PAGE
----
Pivoting to resilience

Vanessa Wolf and Michelle Simmonds from Gumboots Child Therapy Service. Picture: GARY SISSONS 236511_43

By Danielle Kutchel

Being named a finalist in the 2021 Casey Business Awards is a privilege, according to Michelle Simmonds, founder and director of Gumboots Child Therapy.

The service was named in the resilience category, and after a year like no other, Ms Simmonds said the team had worked incredibly hard during Victoria’s Covid lockdowns to continue to provide its services to some of Casey’s most vulnerable families.

Ms Simmonds created the business in 2016 to provide “great therapy to vulnerable families”.

At the time, there were only minimal multidisciplinary services in the Casey area, she said.

Stand-alone psychology and speech therapy practices existed, however Ms Simmonds said the sector was missing “the collaborative nature of the informal discussions that clinicians can have when they are all working under the same roof”.

Ms Simmonds said that during the lockdown, Gumboots demonstrated resilience in its approach to client care.

The clinic proactively moved client appointments to telehealth and took on additional students to support those who had lost hospital placements and help ensure the future of allied health.

Gumboots used the downtime to partner with Monash University on a project that assessed the barriers for vulnerable Casey families to accessing allied health services.

Ms Simmonds and the Gumboots team also ran an online professional development course that saw 157 allied health professionals from across the country learn how Gumboots had used Zoom and online programs to provide evidence-based therapy.

The clinic also delivered care packages to vulnerable families who were unable to access essentials like toilet paper during the panic-buying frenzy.

“Resilience, to me, means finding the silver linings in stressful situations,” Ms Simmonds said.

“It means redirecting plans, emotionally supporting staff and ensuring clients have access to supports as they require.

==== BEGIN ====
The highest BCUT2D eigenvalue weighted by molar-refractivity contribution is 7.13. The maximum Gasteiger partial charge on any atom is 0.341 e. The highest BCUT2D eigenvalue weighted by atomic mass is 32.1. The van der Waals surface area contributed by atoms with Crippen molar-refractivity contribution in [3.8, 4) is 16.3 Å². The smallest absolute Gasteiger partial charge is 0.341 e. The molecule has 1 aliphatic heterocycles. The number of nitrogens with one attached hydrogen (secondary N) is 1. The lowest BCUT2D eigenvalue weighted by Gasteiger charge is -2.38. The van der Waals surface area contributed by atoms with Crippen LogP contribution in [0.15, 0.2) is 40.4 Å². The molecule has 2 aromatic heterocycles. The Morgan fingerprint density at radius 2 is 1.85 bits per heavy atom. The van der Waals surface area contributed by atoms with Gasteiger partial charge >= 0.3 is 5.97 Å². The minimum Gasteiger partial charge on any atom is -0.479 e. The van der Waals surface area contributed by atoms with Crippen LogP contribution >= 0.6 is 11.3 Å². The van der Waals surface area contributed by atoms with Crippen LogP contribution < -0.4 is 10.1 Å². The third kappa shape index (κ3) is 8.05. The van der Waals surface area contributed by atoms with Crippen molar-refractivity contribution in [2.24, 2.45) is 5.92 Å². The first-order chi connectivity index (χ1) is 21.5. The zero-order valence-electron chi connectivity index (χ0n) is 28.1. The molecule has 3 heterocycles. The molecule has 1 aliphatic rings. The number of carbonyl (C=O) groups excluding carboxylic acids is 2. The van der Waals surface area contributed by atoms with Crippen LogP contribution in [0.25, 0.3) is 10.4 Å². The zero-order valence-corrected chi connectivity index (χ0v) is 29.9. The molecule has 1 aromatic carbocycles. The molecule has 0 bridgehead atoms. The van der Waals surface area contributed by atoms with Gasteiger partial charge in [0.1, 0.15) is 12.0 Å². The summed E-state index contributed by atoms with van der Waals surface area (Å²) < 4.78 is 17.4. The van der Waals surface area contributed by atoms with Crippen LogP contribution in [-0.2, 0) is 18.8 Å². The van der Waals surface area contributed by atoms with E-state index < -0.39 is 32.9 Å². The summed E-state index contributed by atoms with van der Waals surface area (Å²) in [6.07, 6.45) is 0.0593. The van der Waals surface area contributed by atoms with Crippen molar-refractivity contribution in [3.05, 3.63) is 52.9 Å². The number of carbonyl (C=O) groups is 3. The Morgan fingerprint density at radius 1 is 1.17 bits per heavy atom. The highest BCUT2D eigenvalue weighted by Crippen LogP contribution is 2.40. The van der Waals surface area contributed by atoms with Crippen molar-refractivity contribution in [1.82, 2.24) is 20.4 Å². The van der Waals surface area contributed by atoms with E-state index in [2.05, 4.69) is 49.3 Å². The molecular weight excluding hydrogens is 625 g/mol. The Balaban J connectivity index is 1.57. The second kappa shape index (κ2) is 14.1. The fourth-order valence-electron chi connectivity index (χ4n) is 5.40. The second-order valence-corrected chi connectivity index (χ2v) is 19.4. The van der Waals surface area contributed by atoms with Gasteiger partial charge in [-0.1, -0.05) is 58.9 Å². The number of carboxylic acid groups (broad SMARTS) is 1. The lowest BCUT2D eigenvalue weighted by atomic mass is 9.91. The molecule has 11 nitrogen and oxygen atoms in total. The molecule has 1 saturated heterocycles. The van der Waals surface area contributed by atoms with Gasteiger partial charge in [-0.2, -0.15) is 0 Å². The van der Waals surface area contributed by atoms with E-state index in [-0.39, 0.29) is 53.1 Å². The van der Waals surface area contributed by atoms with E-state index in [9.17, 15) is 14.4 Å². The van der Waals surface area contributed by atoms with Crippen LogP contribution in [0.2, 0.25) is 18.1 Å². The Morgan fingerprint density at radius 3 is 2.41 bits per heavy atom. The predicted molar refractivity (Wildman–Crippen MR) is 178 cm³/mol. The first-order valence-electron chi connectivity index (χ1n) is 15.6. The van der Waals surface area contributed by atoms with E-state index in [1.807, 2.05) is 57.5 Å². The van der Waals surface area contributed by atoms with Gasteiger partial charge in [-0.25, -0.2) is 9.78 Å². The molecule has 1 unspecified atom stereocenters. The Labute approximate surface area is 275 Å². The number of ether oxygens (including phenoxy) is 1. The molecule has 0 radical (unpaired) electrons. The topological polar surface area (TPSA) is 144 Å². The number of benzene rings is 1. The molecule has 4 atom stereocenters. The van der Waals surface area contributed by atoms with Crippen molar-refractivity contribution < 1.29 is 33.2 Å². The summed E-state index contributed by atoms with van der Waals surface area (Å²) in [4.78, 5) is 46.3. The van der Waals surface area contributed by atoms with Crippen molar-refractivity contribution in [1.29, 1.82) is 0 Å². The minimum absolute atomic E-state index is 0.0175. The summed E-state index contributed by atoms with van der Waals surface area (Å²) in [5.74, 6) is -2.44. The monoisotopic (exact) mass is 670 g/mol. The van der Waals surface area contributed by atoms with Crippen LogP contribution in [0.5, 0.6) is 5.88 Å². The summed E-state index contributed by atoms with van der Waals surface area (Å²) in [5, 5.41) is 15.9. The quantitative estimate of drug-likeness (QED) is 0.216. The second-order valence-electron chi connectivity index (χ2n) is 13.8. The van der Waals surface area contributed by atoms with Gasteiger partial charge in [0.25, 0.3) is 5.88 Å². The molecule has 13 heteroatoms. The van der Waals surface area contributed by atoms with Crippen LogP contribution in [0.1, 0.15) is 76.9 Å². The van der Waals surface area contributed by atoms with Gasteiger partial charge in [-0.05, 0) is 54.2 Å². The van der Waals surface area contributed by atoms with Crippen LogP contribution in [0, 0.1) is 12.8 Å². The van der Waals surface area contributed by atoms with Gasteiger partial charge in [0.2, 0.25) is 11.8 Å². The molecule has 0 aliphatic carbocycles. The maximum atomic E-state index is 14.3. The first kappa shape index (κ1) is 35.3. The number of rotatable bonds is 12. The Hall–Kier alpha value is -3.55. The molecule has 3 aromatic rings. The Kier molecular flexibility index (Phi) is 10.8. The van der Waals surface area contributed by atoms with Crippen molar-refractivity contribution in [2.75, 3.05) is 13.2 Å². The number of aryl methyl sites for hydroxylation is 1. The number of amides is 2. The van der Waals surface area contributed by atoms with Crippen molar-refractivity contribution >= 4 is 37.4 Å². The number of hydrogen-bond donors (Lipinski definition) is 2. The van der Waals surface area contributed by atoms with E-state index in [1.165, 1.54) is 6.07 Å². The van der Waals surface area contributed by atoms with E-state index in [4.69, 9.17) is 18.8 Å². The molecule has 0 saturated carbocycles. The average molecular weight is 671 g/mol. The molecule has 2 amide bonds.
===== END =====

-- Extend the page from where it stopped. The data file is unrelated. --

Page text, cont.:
“It means we have to think both reactively and proactively at the same time whilst maintaining a growth mindset and a can-do attitude.”

Concerned about the possibility of the team being a conduit to spread Covid to a medically vulnerable child, the move to telehealth made sense, Ms Simmonds said.

The team worked from home for six months in 2020. Now, services have pivoted to be in-clinic only, meaning the team can maintain oversight of the clinic’s strict hygiene practices and manage client numbers and exposure.

Some staff have also moved to a model of four days of 9.5 hours, giving them greater work-life balance.

“We did this initially as a way of having less clinicians and therefore bodies in the office at any one time and found it had the additional benefit of giving our clients an additional before-school-hours appointment at 8am and one at 4.30pm, enabling extra appointments for school aged children,” Ms Simmonds explained.

It’s a rewarding role, she said, knowing that her work improves the lives of children across Casey.

“We help them overcome emotional, sensory, speech, neurodevelopment delays and trauma and support them to become lifelong learners, advocates for their needs and we help to empower them to find solutions for their functional issues.

“We plant the seeds and provide the therapy to enable the neuroplasticity of children’s brains to re-wire themselves and prevent longer term delays.”

She said Casey was a great place to do business, with new families always joining the community.

New businesses are well-placed to fill gaps, she added, with a need for more NDIS services within the area.

And after a stressful year for business owners, she has some words of wisdom to share.

“This has been a tough year. Reach out for help. Access mentoring. Use mental health services and the resources available to small business. Link in with network events so you know you are not the only business owner carrying all the weight.

“Diversify where you can. Review your budget, speak to your banker. Work on your growth mindset and continue to make rational and logical decisions for your longer-term business success,” she said.